Tag Archives: Charlie Hunnam

Crimson Peak

Having somewhat of a crush on Guillermo del Toro’s movies, I watched Crimson Peak soon after it came out, despite my being a huge chicken. But I refused to review it because I was sure I didn’t really get it: the film had gotten tepid reviews, but my initial reaction was anything but lukewarm. On a recent del Toro kick I’ve rewatched it and came to the same conclusion: Crimson Peak is kind of great.

Okay, it’s not epic story-telling the way The Shape of Water is, but it’s a visual master piece that succeeds in both creeping us out and sucking us in.

Mia Wasikowska plays Edith Cushing, a young woman both relatable but maddening hero_Crimson-Peak-2015because she spurns the favour of her childhood friend, a mild-mannered, handome doctor who cares for her (Charlie Hunnam) in favour of the mysterious badboy newcomer (Tom Hiddleston). Even the brutal murder of her beloved father doesn’t stop her from flitting off to England to a crumbling old mansion atop a mountain that oozes blood-red clay with new hubby Thomas (Hiddleston) and his wicked sister Lucille (Jessica Chastain) as her only (living) roommates.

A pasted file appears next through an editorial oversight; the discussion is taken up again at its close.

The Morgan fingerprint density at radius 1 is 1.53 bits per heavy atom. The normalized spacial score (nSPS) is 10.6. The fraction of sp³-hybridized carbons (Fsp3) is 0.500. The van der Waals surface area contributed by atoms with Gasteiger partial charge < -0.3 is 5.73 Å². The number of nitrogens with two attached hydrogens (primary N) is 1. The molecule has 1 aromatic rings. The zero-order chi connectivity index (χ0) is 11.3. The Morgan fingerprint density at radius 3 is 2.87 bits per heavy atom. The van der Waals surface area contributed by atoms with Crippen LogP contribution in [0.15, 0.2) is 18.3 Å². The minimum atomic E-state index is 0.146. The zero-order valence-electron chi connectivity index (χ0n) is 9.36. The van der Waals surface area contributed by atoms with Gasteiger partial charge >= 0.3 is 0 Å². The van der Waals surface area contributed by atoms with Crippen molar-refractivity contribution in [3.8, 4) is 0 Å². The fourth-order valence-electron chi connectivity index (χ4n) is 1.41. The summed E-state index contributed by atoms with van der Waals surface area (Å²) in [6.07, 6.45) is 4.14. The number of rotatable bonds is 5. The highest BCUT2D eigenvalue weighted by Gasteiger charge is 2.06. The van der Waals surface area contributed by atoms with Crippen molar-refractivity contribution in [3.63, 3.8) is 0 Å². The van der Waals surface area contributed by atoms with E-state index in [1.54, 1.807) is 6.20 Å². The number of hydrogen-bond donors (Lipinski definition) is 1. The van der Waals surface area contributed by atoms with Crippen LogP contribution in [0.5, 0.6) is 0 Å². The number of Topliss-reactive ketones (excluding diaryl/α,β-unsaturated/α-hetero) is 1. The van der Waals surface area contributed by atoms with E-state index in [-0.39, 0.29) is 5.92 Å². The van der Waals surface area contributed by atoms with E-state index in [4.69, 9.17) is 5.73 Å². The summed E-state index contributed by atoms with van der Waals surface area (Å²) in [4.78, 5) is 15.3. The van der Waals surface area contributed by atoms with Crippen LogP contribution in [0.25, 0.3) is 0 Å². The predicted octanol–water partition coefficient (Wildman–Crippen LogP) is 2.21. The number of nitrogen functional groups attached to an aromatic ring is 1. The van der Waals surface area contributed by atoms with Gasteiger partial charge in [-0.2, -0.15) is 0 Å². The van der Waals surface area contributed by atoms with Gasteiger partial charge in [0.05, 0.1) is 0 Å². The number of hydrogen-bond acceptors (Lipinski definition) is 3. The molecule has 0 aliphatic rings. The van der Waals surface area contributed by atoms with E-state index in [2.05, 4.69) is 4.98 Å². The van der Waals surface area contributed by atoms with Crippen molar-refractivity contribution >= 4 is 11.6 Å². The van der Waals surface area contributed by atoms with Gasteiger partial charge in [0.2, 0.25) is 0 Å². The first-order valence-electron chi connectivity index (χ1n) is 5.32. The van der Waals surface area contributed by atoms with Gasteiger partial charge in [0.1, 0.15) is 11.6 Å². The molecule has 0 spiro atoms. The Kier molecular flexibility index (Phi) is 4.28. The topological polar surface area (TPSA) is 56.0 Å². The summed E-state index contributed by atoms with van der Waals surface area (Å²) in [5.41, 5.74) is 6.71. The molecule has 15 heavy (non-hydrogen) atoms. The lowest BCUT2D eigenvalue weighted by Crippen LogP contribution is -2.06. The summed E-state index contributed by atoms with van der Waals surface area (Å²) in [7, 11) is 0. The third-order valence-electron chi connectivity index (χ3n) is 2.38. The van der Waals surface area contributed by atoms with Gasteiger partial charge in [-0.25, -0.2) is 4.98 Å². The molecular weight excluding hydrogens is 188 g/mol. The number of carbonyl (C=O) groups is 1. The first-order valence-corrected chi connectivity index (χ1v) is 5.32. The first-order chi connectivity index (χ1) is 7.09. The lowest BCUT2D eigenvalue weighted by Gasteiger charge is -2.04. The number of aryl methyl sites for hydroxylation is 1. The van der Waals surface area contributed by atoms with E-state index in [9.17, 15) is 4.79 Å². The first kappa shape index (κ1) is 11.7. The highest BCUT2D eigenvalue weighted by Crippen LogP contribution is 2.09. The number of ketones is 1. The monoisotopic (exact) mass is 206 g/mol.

Del Toro has crafted an ode to gothic ghost stories. The story is simple but the visuals a sumptuous feast, with every inch of his Victorian sets crammed with macabre detail that are never without meaning. He couldn’t do it without some talented help. Thomas E. Sanders (Braveheart, Hook, Star Trek: Beyond; Oscar nominated for Saving Private Ryan and Dracula), who died earlier this year, was responsible for the incredibly rich production design. The mansion was built in its entirety on a sound stage, its layered look reflecting the generations of the Sharpe family who would have lived within it. Although inspired by period architecture, this being a del Toro film, everything was amplified and magnified. The details are familiar but the effect they create it startling and rather lavish. It helps to create a world in which the supernatural feels like a natural fit. Kate Hawley (Edge of Tomorrow, Suicide Squad), costumer extraordinaire, used a lot of the same principles on her end. Every single piece in the film was hand-stitched specifically for it. Though styles and silhouettes were inspired by the fashion of the time (circa 1901), every piece is elevated and la-ca-hc-guillermo-crimson-peak-20151011made more moody, more dramatic. Weeks and weeks were spent stitching an intricate detail onto one of Chastain’s dresses that gets a lot of screen time. And this being a haunting ghost story, every costume had to look just as meticulous from behind, for those eerie shots down darkened hallways.